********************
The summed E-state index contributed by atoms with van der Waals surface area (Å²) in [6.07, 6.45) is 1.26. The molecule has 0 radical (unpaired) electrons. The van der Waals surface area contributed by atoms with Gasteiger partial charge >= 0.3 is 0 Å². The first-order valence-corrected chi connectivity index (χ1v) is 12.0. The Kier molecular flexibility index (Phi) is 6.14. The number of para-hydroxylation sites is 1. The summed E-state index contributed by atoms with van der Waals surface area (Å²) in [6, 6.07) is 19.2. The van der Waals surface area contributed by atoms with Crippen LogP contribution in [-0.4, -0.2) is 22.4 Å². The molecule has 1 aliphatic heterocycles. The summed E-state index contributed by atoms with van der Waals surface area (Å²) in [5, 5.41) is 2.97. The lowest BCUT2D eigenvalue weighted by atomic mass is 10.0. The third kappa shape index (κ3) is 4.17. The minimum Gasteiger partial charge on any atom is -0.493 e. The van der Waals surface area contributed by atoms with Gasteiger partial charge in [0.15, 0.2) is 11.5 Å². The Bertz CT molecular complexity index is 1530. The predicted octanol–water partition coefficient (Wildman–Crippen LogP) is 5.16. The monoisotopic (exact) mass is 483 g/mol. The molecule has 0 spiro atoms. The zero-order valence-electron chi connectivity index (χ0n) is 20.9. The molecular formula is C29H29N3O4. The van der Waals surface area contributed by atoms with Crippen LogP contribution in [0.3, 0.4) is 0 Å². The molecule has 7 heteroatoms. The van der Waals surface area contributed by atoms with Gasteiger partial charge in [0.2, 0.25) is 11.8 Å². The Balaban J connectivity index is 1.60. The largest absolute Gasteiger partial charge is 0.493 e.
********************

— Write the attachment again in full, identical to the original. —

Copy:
The summed E-state index contributed by atoms with van der Waals surface area (Å²) in [6.07, 6.45) is 1.26. The molecule has 0 radical (unpaired) electrons. The van der Waals surface area contributed by atoms with Gasteiger partial charge >= 0.3 is 0 Å². The first-order valence-corrected chi connectivity index (χ1v) is 12.0. The Kier molecular flexibility index (Phi) is 6.14. The number of para-hydroxylation sites is 1. The summed E-state index contributed by atoms with van der Waals surface area (Å²) in [6, 6.07) is 19.2. The van der Waals surface area contributed by atoms with Crippen LogP contribution in [-0.4, -0.2) is 22.4 Å². The molecule has 1 aliphatic heterocycles. The summed E-state index contributed by atoms with van der Waals surface area (Å²) in [5, 5.41) is 2.97. The lowest BCUT2D eigenvalue weighted by atomic mass is 10.0. The third kappa shape index (κ3) is 4.17. The minimum Gasteiger partial charge on any atom is -0.493 e. The van der Waals surface area contributed by atoms with Gasteiger partial charge in [0.15, 0.2) is 11.5 Å². The Bertz CT molecular complexity index is 1530. The predicted octanol–water partition coefficient (Wildman–Crippen LogP) is 5.16. The monoisotopic (exact) mass is 483 g/mol. The molecule has 0 spiro atoms. The zero-order valence-electron chi connectivity index (χ0n) is 20.9. The molecular formula is C29H29N3O4. The van der Waals surface area contributed by atoms with Crippen LogP contribution in [0.3, 0.4) is 0 Å². The molecule has 7 heteroatoms. The van der Waals surface area contributed by atoms with Gasteiger partial charge in [0.2, 0.25) is 11.8 Å². The Balaban J connectivity index is 1.60. The largest absolute Gasteiger partial charge is 0.493 e.